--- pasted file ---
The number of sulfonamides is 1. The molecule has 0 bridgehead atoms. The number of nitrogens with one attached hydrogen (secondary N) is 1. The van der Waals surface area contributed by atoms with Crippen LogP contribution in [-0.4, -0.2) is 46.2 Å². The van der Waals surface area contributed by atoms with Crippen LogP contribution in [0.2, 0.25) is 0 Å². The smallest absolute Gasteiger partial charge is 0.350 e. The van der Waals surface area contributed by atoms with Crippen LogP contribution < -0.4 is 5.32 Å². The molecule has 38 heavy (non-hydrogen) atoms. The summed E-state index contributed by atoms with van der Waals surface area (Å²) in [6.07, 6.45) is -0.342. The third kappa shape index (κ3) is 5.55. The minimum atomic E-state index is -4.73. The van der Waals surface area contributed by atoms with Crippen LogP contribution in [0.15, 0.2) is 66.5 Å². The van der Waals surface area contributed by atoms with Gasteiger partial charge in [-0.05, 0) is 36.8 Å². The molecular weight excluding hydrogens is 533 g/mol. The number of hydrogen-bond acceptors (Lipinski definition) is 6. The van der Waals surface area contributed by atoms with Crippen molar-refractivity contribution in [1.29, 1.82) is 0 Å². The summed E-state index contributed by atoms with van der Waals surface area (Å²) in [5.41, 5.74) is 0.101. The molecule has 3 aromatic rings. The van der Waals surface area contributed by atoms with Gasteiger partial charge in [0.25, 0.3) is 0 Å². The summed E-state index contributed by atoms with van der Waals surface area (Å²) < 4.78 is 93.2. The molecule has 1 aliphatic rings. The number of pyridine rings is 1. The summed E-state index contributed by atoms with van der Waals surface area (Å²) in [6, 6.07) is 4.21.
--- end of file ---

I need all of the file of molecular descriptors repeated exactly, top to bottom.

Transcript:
The number of sulfonamides is 1. The molecule has 0 bridgehead atoms. The number of nitrogens with one attached hydrogen (secondary N) is 1. The van der Waals surface area contributed by atoms with Crippen LogP contribution in [-0.4, -0.2) is 46.2 Å². The van der Waals surface area contributed by atoms with Crippen LogP contribution in [0.2, 0.25) is 0 Å². The smallest absolute Gasteiger partial charge is 0.350 e. The van der Waals surface area contributed by atoms with Crippen LogP contribution < -0.4 is 5.32 Å². The molecule has 38 heavy (non-hydrogen) atoms. The summed E-state index contributed by atoms with van der Waals surface area (Å²) in [6.07, 6.45) is -0.342. The third kappa shape index (κ3) is 5.55. The minimum atomic E-state index is -4.73. The van der Waals surface area contributed by atoms with Crippen LogP contribution in [0.15, 0.2) is 66.5 Å². The van der Waals surface area contributed by atoms with Gasteiger partial charge in [-0.05, 0) is 36.8 Å². The molecular weight excluding hydrogens is 533 g/mol. The number of hydrogen-bond acceptors (Lipinski definition) is 6. The van der Waals surface area contributed by atoms with Crippen molar-refractivity contribution in [1.29, 1.82) is 0 Å². The summed E-state index contributed by atoms with van der Waals surface area (Å²) in [5.41, 5.74) is 0.101. The molecule has 3 aromatic rings. The van der Waals surface area contributed by atoms with Gasteiger partial charge in [0.25, 0.3) is 0 Å². The summed E-state index contributed by atoms with van der Waals surface area (Å²) < 4.78 is 93.2. The molecule has 1 aliphatic rings. The number of pyridine rings is 1. The summed E-state index contributed by atoms with van der Waals surface area (Å²) in [6, 6.07) is 4.21.